Have patience with me … my posts may be erratic until mid-June. Central European University—where I currently attend grad school—has been keeping me very busy lately. In the vernacular, it’s kicking my butt. Five classes last semester and six this semester. Then I have my thesis research and writing this spring. But I promise, until then, I will drop in as often as I can, even if only to post a random picture or two.
This month, I hoped to capture some of the winter splendor of Budapest on my Canon G10, but unlike last year, it’s been a rather mild winter. We’ve had flurries, but nothing major. The snow seems to melt the moment it hits the ground. The weather has been so mild, in fact, that I’ve taken to long city strolls, 8-12 miles at a time. I walk along the Danube, over the bridges, around Margaret Island, up Gellert Hill, and down Andrassy utca. Last weekend, I hiked on the Buda side, up the hill to the Citadel, where I was thrilled to find a vendor selling hot mulled wine because although there was no snow, it was very cold up there with the winds blowing off the river. The other thing I discovered up there was yet ANOTHER museum. (We have over 100 of them here in Budapest). This particular museum is dedicated to WWII, a subject that holds great fascination for me, especially since my thesis project covers just that very topic.
If you’re anything like me, you find just about all of 20th-century history fascinating. It began with what appeared to be a Golden Age with the Art Nouveau movement, followed by WWI and WWII, then the Cold War, and ending on a positive note with the collapse of communism. What a century! And that’s what I love about Budapest. It’s an open-air museum that touches on all that history! A walk around the city is like a trip in time. It’s no huge stretch to imagine what the city looked like a century ago – its architecture hasn’t changed much since then, which is an amazing thing when one considers that all the bridges and many of city’s buildings were destroyed during the 102-day Siege of Budapest when the Russians and Americans collaborated to drive out the Nazis and carpet bombed the city 37 times. Even the famous Royal Palace (once the Habsburg’s summer castle) on the hill was heavily damaged during the war, but reconstructed in the 1950s according to the original architectural plans. Which reminds me: Did you know that the city is still finding old bombs buried in various parts of the city? Late last summer, a 50kg Soviet-made WWII bomb was found—of all places—near the building that now occupies the American Embassy. Old American and Soviet bombs are found every year here, typically by construction workers who are creating underground parking structures or making repairs to public utility infrastructure. So yeah, it’s a real blast living in Budapest. Seriously, it is, especially for history buffs. And it’s not limited to just the 20th century.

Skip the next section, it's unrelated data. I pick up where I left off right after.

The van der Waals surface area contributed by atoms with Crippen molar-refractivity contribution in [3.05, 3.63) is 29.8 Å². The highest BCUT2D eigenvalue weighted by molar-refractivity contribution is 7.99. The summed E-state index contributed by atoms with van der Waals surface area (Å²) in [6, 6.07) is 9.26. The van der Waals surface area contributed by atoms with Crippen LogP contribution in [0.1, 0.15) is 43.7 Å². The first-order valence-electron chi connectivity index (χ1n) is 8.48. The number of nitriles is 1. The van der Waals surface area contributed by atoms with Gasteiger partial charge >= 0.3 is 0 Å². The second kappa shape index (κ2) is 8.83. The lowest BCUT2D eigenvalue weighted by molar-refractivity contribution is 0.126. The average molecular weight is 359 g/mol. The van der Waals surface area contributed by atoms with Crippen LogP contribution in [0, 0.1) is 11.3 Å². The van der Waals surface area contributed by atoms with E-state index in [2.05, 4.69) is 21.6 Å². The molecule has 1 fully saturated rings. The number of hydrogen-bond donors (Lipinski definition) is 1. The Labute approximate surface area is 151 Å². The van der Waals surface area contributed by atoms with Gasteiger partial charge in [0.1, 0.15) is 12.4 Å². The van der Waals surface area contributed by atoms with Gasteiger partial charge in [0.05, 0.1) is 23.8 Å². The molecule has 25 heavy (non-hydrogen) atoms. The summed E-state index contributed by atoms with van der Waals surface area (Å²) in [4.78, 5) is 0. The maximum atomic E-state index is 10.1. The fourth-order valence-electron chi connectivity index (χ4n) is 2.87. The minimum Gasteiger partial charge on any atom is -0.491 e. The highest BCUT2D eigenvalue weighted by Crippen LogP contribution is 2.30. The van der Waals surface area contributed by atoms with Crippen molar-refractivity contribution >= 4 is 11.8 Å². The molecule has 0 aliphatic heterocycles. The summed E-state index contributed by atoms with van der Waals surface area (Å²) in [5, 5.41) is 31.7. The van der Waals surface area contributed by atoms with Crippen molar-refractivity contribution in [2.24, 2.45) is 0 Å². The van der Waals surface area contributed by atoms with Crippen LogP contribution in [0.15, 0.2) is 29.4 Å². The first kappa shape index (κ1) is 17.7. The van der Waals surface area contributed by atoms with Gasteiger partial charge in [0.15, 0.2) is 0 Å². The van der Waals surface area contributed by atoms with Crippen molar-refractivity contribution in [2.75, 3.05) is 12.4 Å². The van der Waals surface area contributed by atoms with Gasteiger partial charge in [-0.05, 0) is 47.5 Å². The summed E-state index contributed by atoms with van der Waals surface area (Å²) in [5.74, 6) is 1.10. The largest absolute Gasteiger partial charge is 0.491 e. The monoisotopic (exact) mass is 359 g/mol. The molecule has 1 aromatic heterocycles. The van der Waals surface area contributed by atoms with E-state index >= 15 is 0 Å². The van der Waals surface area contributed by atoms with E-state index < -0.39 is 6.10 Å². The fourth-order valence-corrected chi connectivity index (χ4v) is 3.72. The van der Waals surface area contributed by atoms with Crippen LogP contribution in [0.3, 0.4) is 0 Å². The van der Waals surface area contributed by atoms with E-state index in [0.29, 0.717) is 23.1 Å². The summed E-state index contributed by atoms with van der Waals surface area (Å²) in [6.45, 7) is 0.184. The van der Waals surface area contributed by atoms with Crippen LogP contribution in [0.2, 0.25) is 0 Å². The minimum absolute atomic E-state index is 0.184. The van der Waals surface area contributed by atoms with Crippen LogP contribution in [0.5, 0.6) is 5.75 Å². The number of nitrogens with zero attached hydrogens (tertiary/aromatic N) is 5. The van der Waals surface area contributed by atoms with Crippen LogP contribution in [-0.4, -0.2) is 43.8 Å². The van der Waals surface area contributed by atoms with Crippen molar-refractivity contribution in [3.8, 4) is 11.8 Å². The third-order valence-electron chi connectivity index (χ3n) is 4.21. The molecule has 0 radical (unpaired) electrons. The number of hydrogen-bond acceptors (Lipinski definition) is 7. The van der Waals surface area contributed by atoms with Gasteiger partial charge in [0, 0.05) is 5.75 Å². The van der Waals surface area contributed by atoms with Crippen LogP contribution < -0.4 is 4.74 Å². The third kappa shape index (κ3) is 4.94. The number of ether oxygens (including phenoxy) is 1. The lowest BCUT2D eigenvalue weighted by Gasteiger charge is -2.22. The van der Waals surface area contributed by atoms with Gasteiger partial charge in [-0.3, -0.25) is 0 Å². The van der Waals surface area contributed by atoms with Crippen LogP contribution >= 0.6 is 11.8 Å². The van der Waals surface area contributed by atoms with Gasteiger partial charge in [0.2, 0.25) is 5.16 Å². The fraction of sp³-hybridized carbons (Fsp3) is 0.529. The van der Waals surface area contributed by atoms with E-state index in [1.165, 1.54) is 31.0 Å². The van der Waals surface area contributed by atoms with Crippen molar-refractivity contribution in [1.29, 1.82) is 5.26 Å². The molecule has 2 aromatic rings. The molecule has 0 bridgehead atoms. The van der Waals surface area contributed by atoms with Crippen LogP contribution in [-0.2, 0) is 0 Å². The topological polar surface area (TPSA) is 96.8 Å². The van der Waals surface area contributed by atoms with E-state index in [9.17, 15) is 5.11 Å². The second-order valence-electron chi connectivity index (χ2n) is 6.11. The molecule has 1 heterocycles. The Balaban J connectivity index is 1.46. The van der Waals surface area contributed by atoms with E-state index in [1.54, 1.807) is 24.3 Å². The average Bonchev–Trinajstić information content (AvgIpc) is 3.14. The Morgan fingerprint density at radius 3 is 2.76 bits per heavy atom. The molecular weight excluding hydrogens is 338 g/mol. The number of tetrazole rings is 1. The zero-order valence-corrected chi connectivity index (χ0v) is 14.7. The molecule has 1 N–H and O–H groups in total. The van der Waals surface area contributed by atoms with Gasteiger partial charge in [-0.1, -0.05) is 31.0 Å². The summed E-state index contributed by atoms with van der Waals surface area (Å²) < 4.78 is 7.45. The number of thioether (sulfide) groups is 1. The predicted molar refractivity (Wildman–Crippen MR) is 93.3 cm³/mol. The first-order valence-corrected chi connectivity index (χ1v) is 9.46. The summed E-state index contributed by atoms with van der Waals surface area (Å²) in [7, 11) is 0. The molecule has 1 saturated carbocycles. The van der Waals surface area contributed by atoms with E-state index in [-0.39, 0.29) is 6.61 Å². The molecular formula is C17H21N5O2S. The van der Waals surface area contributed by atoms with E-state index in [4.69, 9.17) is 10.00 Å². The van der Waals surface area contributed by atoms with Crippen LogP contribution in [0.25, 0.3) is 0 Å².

In Obuda, for instance,you can find ancient Roman ruins. On Castle Hill, we have the 13th-century Mattias Church, which acted as a mosque in the 16th and 17th centuries when Hungary was under Turkish occupation. Also on Castle Hill are the remains of a medieval synagogue, which is partially buried below ground. Which reminds me of something else … I should go to sleep now. Tomorrow I have to prepare for a presentation on medieval Jewish history, but not before I take a long morning stroll. I bid you a fond farewell for now, and I leave you with a few shots of historical finds on a recent walk. Until next time, stay warm!